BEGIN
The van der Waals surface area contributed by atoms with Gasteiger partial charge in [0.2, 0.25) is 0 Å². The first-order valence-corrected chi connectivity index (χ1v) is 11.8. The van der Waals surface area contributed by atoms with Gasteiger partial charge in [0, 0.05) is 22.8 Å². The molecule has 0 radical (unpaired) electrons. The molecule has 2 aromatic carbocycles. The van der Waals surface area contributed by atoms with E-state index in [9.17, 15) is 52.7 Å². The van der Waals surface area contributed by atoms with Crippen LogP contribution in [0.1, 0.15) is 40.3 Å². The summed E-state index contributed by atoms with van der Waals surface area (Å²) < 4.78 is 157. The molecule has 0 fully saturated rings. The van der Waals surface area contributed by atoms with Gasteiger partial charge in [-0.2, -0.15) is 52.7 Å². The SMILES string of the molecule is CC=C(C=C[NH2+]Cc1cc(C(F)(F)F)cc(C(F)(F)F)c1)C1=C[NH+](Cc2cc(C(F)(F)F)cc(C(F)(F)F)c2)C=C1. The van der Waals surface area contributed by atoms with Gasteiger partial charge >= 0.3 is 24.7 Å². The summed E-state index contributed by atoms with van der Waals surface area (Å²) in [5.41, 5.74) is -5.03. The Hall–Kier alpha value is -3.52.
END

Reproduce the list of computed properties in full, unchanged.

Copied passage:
The van der Waals surface area contributed by atoms with Gasteiger partial charge in [0.2, 0.25) is 0 Å². The first-order valence-corrected chi connectivity index (χ1v) is 11.8. The van der Waals surface area contributed by atoms with Gasteiger partial charge in [0, 0.05) is 22.8 Å². The molecule has 0 radical (unpaired) electrons. The molecule has 2 aromatic carbocycles. The van der Waals surface area contributed by atoms with E-state index in [9.17, 15) is 52.7 Å². The van der Waals surface area contributed by atoms with Crippen LogP contribution in [0.1, 0.15) is 40.3 Å². The summed E-state index contributed by atoms with van der Waals surface area (Å²) < 4.78 is 157. The molecule has 0 fully saturated rings. The van der Waals surface area contributed by atoms with Gasteiger partial charge in [-0.2, -0.15) is 52.7 Å². The SMILES string of the molecule is CC=C(C=C[NH2+]Cc1cc(C(F)(F)F)cc(C(F)(F)F)c1)C1=C[NH+](Cc2cc(C(F)(F)F)cc(C(F)(F)F)c2)C=C1. The van der Waals surface area contributed by atoms with Gasteiger partial charge >= 0.3 is 24.7 Å². The summed E-state index contributed by atoms with van der Waals surface area (Å²) in [5.41, 5.74) is -5.03. The Hall–Kier alpha value is -3.52.